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OPINION: Potential disaster is looming at the Paris Olympics

Gerry Chidiac


Lessons in Learning

In the 1982 film Gandhi, Ben Kingsley, who played the iconic leader, confronted British administrators in India and stated that the colonizer would leave “because 100,000 Englishmen cannot control 350,000,000 Indians if those Indians refuse to co-operate.”

While Mohandas Gandhi did not actually utter this statement, it captures the essence of non-violent resistance and is an undeniable truth. A small group of powerful individuals cannot impose their will on a larger population if that population is morally driven and well-organized.

Growing numbers of people around the world oppose what they and the International Court of Justice see as a probable act of genocide by Israel against Palestinians. Even among the populations of Israel’s closest allies, the numbers are concerning.

A January survey by Leger found that only 31 per cent of Canadians believed that Israel was not committing genocide, although a further 26 per cent either did not know or refused to answer. However, half of Canadians between 18 and 34 believed they were. Numbers are similar in the United States, and among American Jews in the same age group, 42 per cent consider Israel’s actions unacceptable, according to Pew Research.

Elsewhere in the world, opposition to Israeli actions and Western complicity is far greater. American coffee giant Starbucks, which expressed support for Israel, has lost over $11 billion worldwide. McDonald’s, which offered free meals to Israeli soldiers, has also seen global sales plummet.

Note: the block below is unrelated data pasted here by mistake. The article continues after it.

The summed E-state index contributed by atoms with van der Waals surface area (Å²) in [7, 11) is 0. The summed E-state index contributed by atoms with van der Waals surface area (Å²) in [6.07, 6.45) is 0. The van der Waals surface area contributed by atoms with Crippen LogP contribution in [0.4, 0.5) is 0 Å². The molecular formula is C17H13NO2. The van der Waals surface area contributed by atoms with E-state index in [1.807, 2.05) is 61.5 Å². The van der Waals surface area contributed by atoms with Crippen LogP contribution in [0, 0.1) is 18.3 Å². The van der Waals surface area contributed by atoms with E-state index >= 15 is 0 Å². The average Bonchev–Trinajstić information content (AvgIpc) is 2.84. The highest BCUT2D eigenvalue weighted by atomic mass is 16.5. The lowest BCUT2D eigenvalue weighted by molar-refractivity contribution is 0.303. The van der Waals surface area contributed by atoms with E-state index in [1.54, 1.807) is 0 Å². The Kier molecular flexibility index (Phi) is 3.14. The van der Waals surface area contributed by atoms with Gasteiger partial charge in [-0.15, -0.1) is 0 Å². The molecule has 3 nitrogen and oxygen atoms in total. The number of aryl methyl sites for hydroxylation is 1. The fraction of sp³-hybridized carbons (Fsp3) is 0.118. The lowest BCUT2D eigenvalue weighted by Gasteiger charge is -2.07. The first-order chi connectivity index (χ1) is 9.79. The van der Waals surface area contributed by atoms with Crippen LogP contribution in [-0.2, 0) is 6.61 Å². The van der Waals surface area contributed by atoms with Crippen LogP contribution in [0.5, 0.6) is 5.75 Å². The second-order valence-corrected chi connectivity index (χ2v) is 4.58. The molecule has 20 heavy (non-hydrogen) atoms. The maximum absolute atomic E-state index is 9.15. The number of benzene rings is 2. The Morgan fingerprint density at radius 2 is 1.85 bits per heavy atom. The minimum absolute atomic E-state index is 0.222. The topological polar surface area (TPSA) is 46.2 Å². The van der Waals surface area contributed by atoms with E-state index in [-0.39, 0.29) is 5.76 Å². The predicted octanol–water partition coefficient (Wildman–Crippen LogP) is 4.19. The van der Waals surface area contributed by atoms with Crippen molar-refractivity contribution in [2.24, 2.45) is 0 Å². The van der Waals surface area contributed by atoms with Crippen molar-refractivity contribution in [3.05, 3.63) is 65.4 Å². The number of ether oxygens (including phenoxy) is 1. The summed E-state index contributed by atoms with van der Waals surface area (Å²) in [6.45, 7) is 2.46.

The resistance is only growing stronger as Israel’s assault on Hamas, designated as a terrorist organization by Israel, the United States, and several other countries, continues. However, these operations often take place in densely populated areas such as the Gaza Strip, leading to a significant impact on the Palestinian civilian population as well.

The 2024 Eurovision Song Contest saw massive protests after it refused to ban Israel from the competition. University students around the world continue to protest on their campuses, calling for their institutions to divest from Israel. The global scale of this outcry is unprecedented.

With the 2024 Summer Olympics in Paris fast approaching, the International Olympic Committee (IOC) has refused calls to ban Israel from the event. Its decision could lead to disaster as the event will draw worldwide attention, potentially reigniting protests and tensions.

Despite nearly nine per cent of its population being Muslim, France has failed to create a collaborative, multi-ethnic democracy. Just last summer, the police murder of 17-year-old Nahel Merzouk sparked outrage. Much of the tension harkens back to France’s brutal colonial history, which results in a strong sense of empathy for the Palestinian cause.

Just as in other Western countries, the mainstream media in France has tried to downplay the aggression of the Israeli military. This, however, has no impact on a young population that relies more on alternative information sources.

Growing numbers of people around the world are calling for an end to the violence in Gaza. If the conflict continues, the repercussions are uncertain. However, it’s clear that criticism of the Israeli military and the governments, institutions, corporations, and sporting organizations that support it will likely increase. It is also unlikely that these entities will ever regain the confidence of much of the global population.

No police or military presence can control a massive group of people advocating for a moral cause, especially when they engage in non-violent resistance (something that, unfortunately, is not guaranteed in France).

Do the elite members of the IOC have the wisdom to understand what is happening in the world and enough courage to take the necessary action to avert a potential disaster? Only time will tell.

Gerry Chidiac is an award-winning high school teacher specializing in languages, genocide studies and work with at-risk students. Check out his website here. Find him on Facebook. Or on Twitter @GerryChidiac

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